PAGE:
According to the Center for Disease Control, between 1999 and 2013, Black women were less likely to get breast cancer than our white counterparts. However, we were more likely to succumb to the deadly disease. 40 percent more likely, to be exact. Since 2010, breast cancer rates among white women have decreased while rates among Black women have slightly increased.
Currently, the rates are approximately the same between Black and white women, but breast cancer still proves to be significantly more fatal for Black women. One reason is that Black women are more likely to be diagnosed with triple-negative breast cancer, a more aggressive form of the illness with a higher likelihood of returning after treatment. Other reasons include later detection, lack of healthcare and poor access to care.
As with many things, we have to take our health into our own hands. While there is no one way to completely prevent the occurrence of breast cancer, there are measures we can take to reduce the risk of breast cancer.
Minimize alcohol consumption
According to the Susan G. Komen Foundation, multiple studies have found a correlation between alcohol consumption and breast cancer. One study found that women who consumed two to three drinks per day had a 20 percent higher risk of being diagnosed with breast cancer. Alcohol has been proven to alter the way that a woman’s body metabolizes estrogen. As a result, this can result in an increase in blood estrogen levels. Higher estrogen levels have been linked to breast cancer. Of course, low to moderate use of alcohol in women poses no risk. One drink per day in women has not been known to pose serious health risks.
Some researchers believe that there is is a correlation between breast cancer occurrences in younger, premenopausal women and smoking. Further, there has been a risk between second-hand smoke and breast cancer occurrence of postmenopausal women, according to BreastCancer.org. While findings regarding the link between smoking and breast cancers are mixed, it has been definitively linked to lung cancer, kidney cancer, and pancreatic, so it’s probably best to avoid this potential risk factor.
According to the American Cancer Society, several studies have found that breastfeeding may slightly lower a woman’s risk of breast cancer — particularly if a mother chooses to nurse for a year or longer. However, this link has been hard to study, especially in countries like the United States, where breastfeeding for this long is uncommon.
Research suggests that there is a connection between exercising regularly and lowered risk of breast cancer — particularly in postmenopausal women. The American Cancer Society recommends that “adults get 150 to 300 minutes of moderate-intensity or 75 to 150 minutes of vigorous-intensity activity each week (or a combination of these). Getting to or going over the upper limit of 300 minutes is ideal.”
Eat your fruits and veggies
While not many dietary factors have been linked to breast cancer, according to the Susan G. Komen Foundation, some studies have found a link between regular consumption of fruits and vegetables and a decreased risk of developing some forms of breast cancer. Further, as Web MD points out, consumption of produce is believed to protect against some of “the most aggressive forms of tumors.”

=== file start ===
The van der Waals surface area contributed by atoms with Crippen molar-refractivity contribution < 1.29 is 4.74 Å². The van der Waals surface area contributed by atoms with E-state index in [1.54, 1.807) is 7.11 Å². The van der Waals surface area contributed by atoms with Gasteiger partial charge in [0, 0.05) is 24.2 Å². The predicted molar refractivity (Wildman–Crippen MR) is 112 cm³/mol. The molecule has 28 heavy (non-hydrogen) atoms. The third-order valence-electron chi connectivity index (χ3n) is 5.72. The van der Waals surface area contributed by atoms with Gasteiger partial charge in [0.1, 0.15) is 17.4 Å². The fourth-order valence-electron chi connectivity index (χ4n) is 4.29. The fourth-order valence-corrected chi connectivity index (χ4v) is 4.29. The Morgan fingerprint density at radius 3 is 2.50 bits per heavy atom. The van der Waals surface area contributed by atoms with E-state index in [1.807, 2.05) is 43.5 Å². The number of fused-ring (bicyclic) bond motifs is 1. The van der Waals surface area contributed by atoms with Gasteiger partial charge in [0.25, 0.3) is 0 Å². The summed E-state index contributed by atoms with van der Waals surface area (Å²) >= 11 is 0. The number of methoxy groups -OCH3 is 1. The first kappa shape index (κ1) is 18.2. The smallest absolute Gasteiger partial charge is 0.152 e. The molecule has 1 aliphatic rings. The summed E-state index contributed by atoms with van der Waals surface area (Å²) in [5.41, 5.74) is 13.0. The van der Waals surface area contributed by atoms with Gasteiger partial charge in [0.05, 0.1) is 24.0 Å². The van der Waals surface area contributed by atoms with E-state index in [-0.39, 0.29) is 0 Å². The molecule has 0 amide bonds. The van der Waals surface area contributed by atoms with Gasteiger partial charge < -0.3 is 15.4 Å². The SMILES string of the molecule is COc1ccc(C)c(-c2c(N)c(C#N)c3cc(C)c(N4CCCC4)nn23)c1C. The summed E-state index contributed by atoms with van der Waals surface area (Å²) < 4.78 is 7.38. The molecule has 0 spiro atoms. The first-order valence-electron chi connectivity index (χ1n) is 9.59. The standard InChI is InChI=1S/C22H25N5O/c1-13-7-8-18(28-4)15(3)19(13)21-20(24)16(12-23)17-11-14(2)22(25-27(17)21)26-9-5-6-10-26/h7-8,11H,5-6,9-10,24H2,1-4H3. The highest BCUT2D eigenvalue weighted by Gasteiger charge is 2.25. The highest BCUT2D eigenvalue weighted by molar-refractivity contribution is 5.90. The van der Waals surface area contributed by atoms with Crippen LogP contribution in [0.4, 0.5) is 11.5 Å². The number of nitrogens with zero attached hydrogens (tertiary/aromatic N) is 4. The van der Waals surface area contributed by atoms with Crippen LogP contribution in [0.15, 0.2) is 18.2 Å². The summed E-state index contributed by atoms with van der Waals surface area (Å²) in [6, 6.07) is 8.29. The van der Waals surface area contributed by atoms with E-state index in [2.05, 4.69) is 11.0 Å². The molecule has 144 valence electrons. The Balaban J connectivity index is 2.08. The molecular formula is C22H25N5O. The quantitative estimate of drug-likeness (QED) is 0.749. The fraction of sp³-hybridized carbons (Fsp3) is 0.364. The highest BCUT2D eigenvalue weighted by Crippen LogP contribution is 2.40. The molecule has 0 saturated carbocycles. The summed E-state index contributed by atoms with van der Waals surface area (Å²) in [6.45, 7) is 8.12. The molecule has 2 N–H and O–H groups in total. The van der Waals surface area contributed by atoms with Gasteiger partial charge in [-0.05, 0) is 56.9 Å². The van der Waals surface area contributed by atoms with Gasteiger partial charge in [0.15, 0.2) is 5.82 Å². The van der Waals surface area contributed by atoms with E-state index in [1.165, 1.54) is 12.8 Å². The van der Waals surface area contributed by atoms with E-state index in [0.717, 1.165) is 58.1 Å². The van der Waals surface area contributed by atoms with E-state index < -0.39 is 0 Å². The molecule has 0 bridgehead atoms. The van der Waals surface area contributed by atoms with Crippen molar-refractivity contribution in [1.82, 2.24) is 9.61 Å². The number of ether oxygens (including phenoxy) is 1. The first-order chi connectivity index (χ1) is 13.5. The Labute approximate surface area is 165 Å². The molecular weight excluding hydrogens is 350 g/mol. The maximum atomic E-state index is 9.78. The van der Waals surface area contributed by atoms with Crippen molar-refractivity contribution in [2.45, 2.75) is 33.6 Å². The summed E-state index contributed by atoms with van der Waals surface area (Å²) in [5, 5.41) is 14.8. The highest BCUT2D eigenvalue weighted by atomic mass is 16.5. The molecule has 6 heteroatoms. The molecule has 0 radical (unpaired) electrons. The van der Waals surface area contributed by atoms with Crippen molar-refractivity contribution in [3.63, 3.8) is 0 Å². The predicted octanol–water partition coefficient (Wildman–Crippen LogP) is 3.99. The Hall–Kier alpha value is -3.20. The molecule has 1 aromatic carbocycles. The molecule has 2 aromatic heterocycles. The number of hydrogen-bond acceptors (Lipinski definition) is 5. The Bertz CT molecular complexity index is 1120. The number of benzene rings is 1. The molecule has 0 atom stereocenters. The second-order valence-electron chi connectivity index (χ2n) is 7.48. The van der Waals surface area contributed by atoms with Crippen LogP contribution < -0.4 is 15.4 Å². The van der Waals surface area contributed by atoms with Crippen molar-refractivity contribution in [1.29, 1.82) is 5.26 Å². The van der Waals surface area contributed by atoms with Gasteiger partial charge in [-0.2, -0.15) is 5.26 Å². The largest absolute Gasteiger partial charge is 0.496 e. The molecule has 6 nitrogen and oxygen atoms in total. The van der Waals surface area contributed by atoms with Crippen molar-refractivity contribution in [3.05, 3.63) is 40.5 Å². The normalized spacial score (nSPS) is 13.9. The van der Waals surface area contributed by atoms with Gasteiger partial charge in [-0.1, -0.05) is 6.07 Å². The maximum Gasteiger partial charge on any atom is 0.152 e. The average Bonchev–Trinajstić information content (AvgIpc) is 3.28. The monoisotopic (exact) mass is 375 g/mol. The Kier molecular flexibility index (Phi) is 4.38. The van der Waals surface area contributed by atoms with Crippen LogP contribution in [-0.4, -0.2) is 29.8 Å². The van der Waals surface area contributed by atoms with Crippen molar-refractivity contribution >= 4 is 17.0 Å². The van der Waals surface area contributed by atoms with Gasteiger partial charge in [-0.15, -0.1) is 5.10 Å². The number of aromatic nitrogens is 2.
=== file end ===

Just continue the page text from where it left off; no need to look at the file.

Manage your weight
Overweight and obese women have been found to be at higher risk of developing breast cancer in comparison to women who maintained a healthy weight. According to breastcancer.org, this correlation rings particularly true in women who are postmenopause. Fat cells hold estrogen and increased fat cells result in higher estrogen levels. Further, estrogen can result in the development and growth of tumors in hormone-receptor-positive breast cancers.
Although self-breast exams are no longer recommended as they have not been found to help reduce breast cancer-related deaths, medical professionals continue to encourage breast awareness. According to the American Cancer Society, “it is very important for women to be aware of how their breasts normally look and feel and to report any changes to a health care provider right away. This is especially important if a woman notices a breast change at some point in between her regular mammogram.”
Get annual mammograms
Currently, it is recommended that women between the ages of 40 to 44 years of age should have the option to begin annual mammograms if they wish. Women 44 to 54 years of age should get screened annually and women 55 and older should have the option to test annually or every two years. Studies have found that breast cancers discovered by annual mammograms are usually smaller and less advanced than those discovered during mammograms that took place every two years.
Genetic counseling and testing
Modern medicine has made assessing one’s risk of developing various forms of cancer much simpler. This can be especially helpful for women who have inherited gene mutations that make them particularly vulnerable to breast cancer. As the American Cancer Society explains, “When it comes to breast cancer risk, the most important inherited gene changes are in the BRCA1 and BRCA2 genes. Women (and men) with one of these gene changes are said to have Hereditary Breast and Ovarian Cancer (HBOC) syndrome.”
If, through genetic testing, a person is found to be at risk of developing breast cancer as a result of having the BRCA1 or BRCA2 gene or any other gene mutation or if they have a solid family history of breast cancer, their doctor may recommend a procedure called a prophylactic mastectomy to reduce their risk of developing breast cancer. Women with the BRCA1 and BRCA2 genes may also be advised to have a prophylactic oophorectomy, which is a removal of the ovaries, as well.